But for today, Jarmusch and I are sitting at a table in a sun-filled restaurant, though we're in the shade. We're in a part of the city that used to be very punk rock, and is now very NYU, yet being there with Jarmusch, who looks so at home, like he's holding court in the booth (it helps that Larry Fessenden, an old friend of Jarmusch's and a writer/director/producer/actor, who appears in The Dead Don't Die, happens by the table to say hi), makes the area feel a little punk rock again, even with all the sun.

The Dead Don't Die is a very punk rock zombie movie, by which I mean: It's not very scary, but it is very cool, and even when it's sneering, it's a little bit tender. Starring Bill Murray, Adam Driver, and Chloë Sevigny as a trio of small-town cops who fight back against a nascent zombie apocalypse caused by fracking, the film is cast with a who's who of Jarmusch regulars, like Steve Buscemi, Tilda Swinton, Iggy Pop, and Fessenden, to name a few; but it also features younger stars like Caleb Landry Jones, Selena Gomez, and Luka Sabbat—and there's a real earworm of a theme song, courtesy of Sturgill Simpson.

Below, I speak with Jarmusch about the movie, being a dilettante, and why he only reads his negative reviews—which is definitely one of the most punk rock things I've ever heard.

Photo by Gareth Cattermole/ Getty Images

This was filmed on a pretty condensed shooting schedule, right?
It was a very rough schedule. A very difficult one, actually.

We only had seven weeks to shoot, and we had to shoot Adam Driver out in three weeks because he had to be delivered to Star Wars, and the financing of the film was incredibly grueling and took a long time, so we were pushed so far that we had about one month of prep, and then three weeks with Adam. And then all these different actors coming in and out; I don't know how Carter and Josh, the two producers, organized it all. And then we'd shoot 15-hour days, and halfway through, I had walking pneumonia; I had two coats; it was 95 out; I was shaking. You know, just weird stuff like that. But it's all okay because we had such great people—our crew—everybody. And then, the visual effects were very taxing and complicated.

How did that all work together? Because there's more than one decapitated head.
Yeah, it's a mixture. First of all, we mixed prosthetics with makeup with masks for some of the zombie stuff, but all of those effects with the decapitations, we had to just imagine. So we had to choreograph everything and then only imagine kind of what it would be like, which was, for me, very abstract because I'm not very versed in visual effects. You know, you had to really kind of trust your instincts, because Adam Driver's chopping away with a machete with no blade.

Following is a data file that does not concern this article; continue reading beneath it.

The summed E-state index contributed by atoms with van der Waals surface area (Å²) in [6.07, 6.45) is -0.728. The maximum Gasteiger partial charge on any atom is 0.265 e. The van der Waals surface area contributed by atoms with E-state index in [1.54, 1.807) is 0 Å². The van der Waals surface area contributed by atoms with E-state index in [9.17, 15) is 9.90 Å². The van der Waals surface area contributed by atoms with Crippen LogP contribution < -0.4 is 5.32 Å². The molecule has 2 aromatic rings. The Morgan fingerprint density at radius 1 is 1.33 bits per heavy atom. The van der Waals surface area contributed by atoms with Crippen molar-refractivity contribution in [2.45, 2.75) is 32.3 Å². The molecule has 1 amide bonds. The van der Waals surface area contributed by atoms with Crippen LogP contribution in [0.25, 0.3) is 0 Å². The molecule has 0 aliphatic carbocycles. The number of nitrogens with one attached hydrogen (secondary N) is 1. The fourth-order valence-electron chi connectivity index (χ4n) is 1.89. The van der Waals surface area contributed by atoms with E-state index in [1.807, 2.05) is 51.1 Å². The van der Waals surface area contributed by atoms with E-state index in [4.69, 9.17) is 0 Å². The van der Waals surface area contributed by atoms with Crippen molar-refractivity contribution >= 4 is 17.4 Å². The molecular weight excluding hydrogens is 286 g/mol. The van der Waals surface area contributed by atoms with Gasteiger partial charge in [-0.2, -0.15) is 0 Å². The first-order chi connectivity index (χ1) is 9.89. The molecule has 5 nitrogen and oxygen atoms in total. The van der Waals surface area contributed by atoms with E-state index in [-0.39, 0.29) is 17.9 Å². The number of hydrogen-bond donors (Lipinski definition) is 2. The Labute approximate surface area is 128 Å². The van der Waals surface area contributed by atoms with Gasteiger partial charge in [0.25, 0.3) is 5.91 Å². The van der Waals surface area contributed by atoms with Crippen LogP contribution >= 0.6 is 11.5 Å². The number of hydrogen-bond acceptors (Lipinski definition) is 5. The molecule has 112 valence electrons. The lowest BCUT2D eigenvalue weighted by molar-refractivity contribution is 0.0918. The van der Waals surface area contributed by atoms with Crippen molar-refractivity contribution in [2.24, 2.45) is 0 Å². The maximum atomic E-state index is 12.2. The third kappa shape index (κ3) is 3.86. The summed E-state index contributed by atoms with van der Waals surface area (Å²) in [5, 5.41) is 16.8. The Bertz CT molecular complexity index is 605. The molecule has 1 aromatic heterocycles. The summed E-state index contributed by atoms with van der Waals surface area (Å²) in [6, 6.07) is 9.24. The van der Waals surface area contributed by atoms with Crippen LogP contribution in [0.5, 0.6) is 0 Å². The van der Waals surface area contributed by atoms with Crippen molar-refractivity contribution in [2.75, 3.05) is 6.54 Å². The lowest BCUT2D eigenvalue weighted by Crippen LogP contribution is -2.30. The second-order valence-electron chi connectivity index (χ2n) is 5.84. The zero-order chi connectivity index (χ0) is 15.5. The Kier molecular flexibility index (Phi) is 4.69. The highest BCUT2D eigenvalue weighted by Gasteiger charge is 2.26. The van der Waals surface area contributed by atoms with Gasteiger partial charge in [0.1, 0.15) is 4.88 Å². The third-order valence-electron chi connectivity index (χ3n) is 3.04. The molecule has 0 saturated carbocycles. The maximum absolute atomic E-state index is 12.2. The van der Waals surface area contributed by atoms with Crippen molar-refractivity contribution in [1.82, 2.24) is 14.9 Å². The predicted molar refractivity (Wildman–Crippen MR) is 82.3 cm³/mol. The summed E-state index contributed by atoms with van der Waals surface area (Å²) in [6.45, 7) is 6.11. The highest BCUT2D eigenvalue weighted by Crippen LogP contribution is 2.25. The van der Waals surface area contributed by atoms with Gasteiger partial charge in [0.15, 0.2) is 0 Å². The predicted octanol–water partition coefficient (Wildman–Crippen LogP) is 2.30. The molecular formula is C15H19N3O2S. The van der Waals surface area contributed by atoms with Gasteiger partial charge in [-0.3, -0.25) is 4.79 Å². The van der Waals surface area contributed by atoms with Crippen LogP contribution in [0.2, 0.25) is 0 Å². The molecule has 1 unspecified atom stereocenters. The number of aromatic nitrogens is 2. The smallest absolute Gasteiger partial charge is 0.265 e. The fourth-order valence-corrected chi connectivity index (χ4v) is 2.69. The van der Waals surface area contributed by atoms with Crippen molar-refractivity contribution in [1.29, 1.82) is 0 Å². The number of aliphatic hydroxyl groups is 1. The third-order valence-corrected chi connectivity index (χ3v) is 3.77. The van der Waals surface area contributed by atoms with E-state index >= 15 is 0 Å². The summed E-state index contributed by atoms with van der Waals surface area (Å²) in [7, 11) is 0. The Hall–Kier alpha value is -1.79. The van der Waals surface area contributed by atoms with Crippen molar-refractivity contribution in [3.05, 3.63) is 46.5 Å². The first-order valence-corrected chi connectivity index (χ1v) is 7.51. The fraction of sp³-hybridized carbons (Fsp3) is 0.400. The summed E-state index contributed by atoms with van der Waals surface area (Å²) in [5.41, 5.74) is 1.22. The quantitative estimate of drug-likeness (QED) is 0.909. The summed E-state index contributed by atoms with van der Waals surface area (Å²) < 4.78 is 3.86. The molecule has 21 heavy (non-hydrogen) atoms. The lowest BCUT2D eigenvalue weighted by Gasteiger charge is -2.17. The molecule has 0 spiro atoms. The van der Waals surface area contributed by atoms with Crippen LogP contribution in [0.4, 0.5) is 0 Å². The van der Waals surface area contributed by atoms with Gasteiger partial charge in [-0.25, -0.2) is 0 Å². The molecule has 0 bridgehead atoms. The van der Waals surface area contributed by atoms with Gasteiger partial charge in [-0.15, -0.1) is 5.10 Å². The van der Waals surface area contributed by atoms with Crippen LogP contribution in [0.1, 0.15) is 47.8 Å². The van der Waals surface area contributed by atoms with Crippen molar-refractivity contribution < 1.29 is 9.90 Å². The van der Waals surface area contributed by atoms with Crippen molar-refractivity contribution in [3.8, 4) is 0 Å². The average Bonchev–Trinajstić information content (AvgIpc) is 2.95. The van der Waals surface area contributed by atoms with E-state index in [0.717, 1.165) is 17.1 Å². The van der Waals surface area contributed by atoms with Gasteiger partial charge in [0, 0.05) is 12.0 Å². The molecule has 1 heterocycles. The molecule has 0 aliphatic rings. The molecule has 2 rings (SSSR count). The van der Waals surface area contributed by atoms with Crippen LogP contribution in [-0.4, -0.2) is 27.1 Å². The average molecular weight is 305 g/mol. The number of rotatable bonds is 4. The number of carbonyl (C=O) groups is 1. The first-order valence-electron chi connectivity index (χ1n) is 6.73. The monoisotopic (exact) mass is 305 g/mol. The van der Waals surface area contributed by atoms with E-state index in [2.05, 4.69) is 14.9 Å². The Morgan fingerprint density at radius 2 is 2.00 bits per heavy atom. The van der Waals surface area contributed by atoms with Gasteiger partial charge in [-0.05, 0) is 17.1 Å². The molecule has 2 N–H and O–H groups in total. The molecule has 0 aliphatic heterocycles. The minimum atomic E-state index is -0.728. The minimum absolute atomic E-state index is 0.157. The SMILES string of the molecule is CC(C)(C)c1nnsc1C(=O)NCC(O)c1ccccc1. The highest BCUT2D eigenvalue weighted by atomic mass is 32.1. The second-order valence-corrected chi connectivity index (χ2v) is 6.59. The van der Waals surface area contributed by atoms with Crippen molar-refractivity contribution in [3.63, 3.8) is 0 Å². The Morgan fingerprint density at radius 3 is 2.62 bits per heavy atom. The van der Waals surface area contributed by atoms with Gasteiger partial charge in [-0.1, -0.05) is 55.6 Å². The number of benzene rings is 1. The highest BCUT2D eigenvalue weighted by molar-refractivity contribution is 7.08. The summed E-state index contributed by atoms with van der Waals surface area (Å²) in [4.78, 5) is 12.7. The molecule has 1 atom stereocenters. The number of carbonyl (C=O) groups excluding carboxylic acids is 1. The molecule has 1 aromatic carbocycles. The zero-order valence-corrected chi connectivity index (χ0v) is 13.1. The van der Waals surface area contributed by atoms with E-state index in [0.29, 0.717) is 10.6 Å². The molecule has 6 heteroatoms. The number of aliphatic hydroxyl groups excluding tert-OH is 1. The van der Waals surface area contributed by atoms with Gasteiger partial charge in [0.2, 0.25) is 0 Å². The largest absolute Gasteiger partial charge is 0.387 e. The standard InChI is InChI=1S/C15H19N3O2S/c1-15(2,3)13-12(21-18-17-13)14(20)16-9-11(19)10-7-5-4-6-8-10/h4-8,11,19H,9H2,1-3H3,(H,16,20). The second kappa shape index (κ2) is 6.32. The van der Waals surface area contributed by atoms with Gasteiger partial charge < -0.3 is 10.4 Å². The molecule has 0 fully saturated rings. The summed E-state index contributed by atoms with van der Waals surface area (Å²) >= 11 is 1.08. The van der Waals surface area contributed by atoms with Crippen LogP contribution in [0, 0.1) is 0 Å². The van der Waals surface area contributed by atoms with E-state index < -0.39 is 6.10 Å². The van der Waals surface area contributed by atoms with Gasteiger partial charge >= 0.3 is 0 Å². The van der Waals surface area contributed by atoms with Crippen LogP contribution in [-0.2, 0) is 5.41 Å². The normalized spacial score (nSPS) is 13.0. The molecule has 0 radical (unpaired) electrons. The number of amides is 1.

It could've been a machete, it could've been a lightsaber, who knows? So, to what degree is this a sequel of Paterson with Adam Driver's character's last name being Peterson?
Well, I just do these things to amuse myself while writing, you know? Bill Murray in Broken Flowers was named Don Johnson, and in this, I gave him the name Cliff Robertson. Tilda Swinton's character is Zelda Winston. Rosie Perez is named Posie Juarez. You know, I'm just kind of amusing myself.

And Peterson, Paterson. While we were filming Paterson I was always teasing Adam that the next one, we would make was gonna be a sequel about a psychopathic murderous bus driver named Peterson. Tag line: "Get the fuck off my bus!" Or "Next Stop Hell!" You know, stuff like that. It's just to make them... I love trying to make Adam Driver laugh, because he has a very odd and wonderful sense of humor, but it's on the dry side, so I'm always joking around with him between work to try and see what makes him laugh.

But yeah, there's no sequel of any kind, and I don't think that way, and I don't plan, and I don't see my films from the past ever again. I just look toward the next thing.

Credit: Frederick Elmes/ Focus Features

What was the original concept for this? When did you start coalescing all of these different elements into knowing that you wanted it to be your next film?
Some years ago after Only Lovers Left Alive, Tilda kept teasing me, calling me, saying, "When do we do the zombies? When are we doing the zombies?" And in between I made Paterson and Gimme Danger, but then after those I started writing the zombie one, and my original conception was: I wanna make a film that's really funny and silly like Coffee and Cigarettes, where people talk about whatever nonsense I want them to, and I want to get actors I love, you know? So I thought, okay, if I make a zombie film, I can have a structure where different groups are cordoned off against the zombies, and the zombie attacks will be intermittent and not very long, so I'll have long lags where they're just stuck there, like in the house of The Night of the Living Dead, where they can talk about any kind of nonsense. So that was my first idea, and then when I started writing it, for some reason, I wanted to have a small town, Centerville, and I just followed my intuition, and it became this, I don't really know why beyond that.

What is it about small towns that make them the perfect setting for existential terror?
They're insular. They're kind of… everyone kind of knows each other. It's controllable by the characters. It's believable that everyone kind of know each other. I don't know. I'm not very good at analyzing that. And also, this is not a horror film because horror films use devices that are necessary to frighten people, like suspense, and then you get scared. We have no interest whatsoever in that. This is more of a metaphorical zombie film, but I would not call it a horror movie. It's a comedy with zombies with a kind of sad ending. Beyond that, I don't know what it is.

And horror nerds may not like it if they're expecting creepy, creepy, scary thing! They're not gonna get it. They're not gonna get that delivered to them.